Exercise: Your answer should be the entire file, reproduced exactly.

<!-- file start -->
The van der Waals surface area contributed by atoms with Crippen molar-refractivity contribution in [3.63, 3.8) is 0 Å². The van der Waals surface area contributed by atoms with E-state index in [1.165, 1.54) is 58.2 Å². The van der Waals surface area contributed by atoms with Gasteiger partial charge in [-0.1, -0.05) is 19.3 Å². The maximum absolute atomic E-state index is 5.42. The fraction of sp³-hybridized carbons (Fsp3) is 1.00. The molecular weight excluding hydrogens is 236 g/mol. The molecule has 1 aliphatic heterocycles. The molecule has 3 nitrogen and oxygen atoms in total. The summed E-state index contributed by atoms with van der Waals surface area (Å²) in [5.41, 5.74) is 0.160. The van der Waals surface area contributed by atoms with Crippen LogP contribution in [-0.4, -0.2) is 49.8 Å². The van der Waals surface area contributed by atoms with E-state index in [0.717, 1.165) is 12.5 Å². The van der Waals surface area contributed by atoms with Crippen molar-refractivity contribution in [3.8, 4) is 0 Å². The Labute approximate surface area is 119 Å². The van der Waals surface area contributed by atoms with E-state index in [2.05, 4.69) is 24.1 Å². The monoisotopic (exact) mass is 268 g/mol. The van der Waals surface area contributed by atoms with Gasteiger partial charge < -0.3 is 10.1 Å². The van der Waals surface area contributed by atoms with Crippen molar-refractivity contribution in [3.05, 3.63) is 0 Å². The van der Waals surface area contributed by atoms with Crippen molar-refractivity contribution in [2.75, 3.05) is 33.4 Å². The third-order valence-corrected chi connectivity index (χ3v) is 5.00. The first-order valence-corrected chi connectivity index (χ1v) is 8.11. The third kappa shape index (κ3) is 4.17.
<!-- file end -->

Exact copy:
The van der Waals surface area contributed by atoms with Crippen molar-refractivity contribution in [3.63, 3.8) is 0 Å². The van der Waals surface area contributed by atoms with E-state index in [1.165, 1.54) is 58.2 Å². The van der Waals surface area contributed by atoms with Gasteiger partial charge in [-0.1, -0.05) is 19.3 Å². The maximum absolute atomic E-state index is 5.42. The fraction of sp³-hybridized carbons (Fsp3) is 1.00. The molecular weight excluding hydrogens is 236 g/mol. The molecule has 1 aliphatic heterocycles. The molecule has 3 nitrogen and oxygen atoms in total. The summed E-state index contributed by atoms with van der Waals surface area (Å²) in [5.41, 5.74) is 0.160. The van der Waals surface area contributed by atoms with Crippen LogP contribution in [-0.4, -0.2) is 49.8 Å². The van der Waals surface area contributed by atoms with E-state index in [0.717, 1.165) is 12.5 Å². The van der Waals surface area contributed by atoms with Crippen molar-refractivity contribution in [3.8, 4) is 0 Å². The Labute approximate surface area is 119 Å². The van der Waals surface area contributed by atoms with E-state index in [2.05, 4.69) is 24.1 Å². The monoisotopic (exact) mass is 268 g/mol. The van der Waals surface area contributed by atoms with Gasteiger partial charge < -0.3 is 10.1 Å². The van der Waals surface area contributed by atoms with Crippen molar-refractivity contribution in [3.05, 3.63) is 0 Å². The van der Waals surface area contributed by atoms with Crippen molar-refractivity contribution in [2.75, 3.05) is 33.4 Å². The third-order valence-corrected chi connectivity index (χ3v) is 5.00. The first-order valence-corrected chi connectivity index (χ1v) is 8.11. The third kappa shape index (κ3) is 4.17.